Legal issues ‘needlessly risk cash reserves’

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Small businesses are unnecessarily putting their cash reserves at risk by failing to prioritise legal issues, according one survey.

A quarter of SMEs admit to having spent between £5-15,000 on dealing with legal matters within the past 12 months. Nearly one in 20 has spent over an eye-watering £30,000 in the same timeframe.

This is despite more than four in ten SMEs holding less than £10,000 in cash reserves, and 17 per cent having less than £1,000 in the bank.

Legal matters are common, according to the Direct Line survey. Over a third have had to address a problem within the past 12 months, while nearly a quarter say they have needed to do so more than once. The most common issues involved:

  • Commercial contracts (34 per cent)
  • Landlord and tenant (23 per cent)
  • Employee-related legal questions – e.g. furlough, redundancy (21 per cent)
  • Late payment and debt (21 per cent)
  • Redundancy policies – non-Covid-19-related (16 per cent)

Despite paying out huge sums, nearly seven in ten don’t see third-party legal advice as a priority for their business. This has led to over-optimism about the potential for significant risk, with four in ten (41 per cent) saying they haven’t taken any precautions whatsoever to reduce their level of legal exposure.

More than one in five would use Google to search for advice, while around one in ten would ask a friend or relative

Over a third of these say that this is because they’ll deal with a problem when it arises, while nearly three in ten say that they have other more important matters to attend to.

Despite just a quarter of SMEs saying they feel fully aware of the potential legal issues that could affect their business, 28 per cent would rely on their own knowledge to tackle a legal problem.

More than one in five would use Google to search for advice, while around one in ten would ask a friend or relative – regardless of whether they were experienced or not.

SME Autumn 2020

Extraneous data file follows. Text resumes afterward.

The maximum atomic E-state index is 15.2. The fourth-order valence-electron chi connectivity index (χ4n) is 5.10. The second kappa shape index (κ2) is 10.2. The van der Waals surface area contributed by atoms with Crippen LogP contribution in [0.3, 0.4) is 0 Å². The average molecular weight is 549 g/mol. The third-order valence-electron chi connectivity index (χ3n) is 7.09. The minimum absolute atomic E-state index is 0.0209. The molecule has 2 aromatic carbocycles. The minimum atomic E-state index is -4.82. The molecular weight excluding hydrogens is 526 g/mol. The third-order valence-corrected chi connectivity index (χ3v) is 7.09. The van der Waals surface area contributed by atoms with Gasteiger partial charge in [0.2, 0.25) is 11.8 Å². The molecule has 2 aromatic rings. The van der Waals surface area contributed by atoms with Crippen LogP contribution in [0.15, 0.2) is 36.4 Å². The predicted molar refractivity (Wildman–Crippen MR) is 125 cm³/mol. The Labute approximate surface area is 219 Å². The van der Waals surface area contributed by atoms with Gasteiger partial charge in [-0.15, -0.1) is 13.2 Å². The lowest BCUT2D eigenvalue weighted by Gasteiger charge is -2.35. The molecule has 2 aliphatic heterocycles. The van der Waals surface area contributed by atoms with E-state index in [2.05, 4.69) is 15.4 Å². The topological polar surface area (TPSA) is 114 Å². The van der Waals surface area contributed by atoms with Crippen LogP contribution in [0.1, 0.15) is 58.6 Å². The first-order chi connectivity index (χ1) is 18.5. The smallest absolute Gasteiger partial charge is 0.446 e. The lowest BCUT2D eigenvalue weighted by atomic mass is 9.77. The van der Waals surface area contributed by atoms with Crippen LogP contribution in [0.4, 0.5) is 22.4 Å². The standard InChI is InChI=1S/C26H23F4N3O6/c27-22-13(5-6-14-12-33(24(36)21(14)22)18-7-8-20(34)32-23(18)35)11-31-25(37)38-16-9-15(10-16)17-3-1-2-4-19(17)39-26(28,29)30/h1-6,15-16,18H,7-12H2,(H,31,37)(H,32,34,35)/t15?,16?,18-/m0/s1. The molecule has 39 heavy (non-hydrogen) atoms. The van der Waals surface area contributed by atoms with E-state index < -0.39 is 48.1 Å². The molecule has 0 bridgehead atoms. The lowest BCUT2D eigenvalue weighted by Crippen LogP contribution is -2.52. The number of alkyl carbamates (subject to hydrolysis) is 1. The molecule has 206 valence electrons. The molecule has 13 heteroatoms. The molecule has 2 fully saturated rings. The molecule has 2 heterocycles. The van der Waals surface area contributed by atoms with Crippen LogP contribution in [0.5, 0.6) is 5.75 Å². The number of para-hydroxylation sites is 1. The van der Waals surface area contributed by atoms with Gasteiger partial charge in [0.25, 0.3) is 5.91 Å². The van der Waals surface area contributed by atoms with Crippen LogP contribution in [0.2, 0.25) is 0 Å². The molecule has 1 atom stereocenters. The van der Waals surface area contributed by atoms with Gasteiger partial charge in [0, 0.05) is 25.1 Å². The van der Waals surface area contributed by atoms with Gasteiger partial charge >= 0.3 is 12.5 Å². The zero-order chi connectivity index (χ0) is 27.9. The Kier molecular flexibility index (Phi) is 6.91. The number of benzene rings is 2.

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Negative perceptions or attitudes to third-party legal advisors could be contributing to the problem. Nearly a quarter are reluctant to engage with lawyers, with nearly two thirds saying this is because they are too expensive.

There is also a low awareness of other sources of legal expertise. Less than a third of small businesses say they’re aware it’s possible to get legal advice on minimising risks from an insurer. More than four in ten say they’re not aware that they can get this from a third-party business provider at all.

Jemma Holloway, Head of SME Insurance at Direct Line – Business said: “Small businesses face unprecedented uncertainty and a challenging economic climate. It’s worrying that many aren’t prioritising or are casual about legal risks and are putting themselves in financial jeopardy at the worst possible time.

“Prevention is better than cure, but what many SMEs don’t realise is that it is possible to get advice on legal issues – whether big or small – from other business providers, such as insurers. This can help them improve their knowledge of the most common legal issues and reduce their exposure to risk.

“Our Legal Essentials service gives SMEs round-the-clock advice and a free legal document and business guide service. Appropriate for any SME – regardless of sector or size – it offers peace of mind and the knowledge that help is there if they need it.”

More on Direct Line’s Legal Essentials service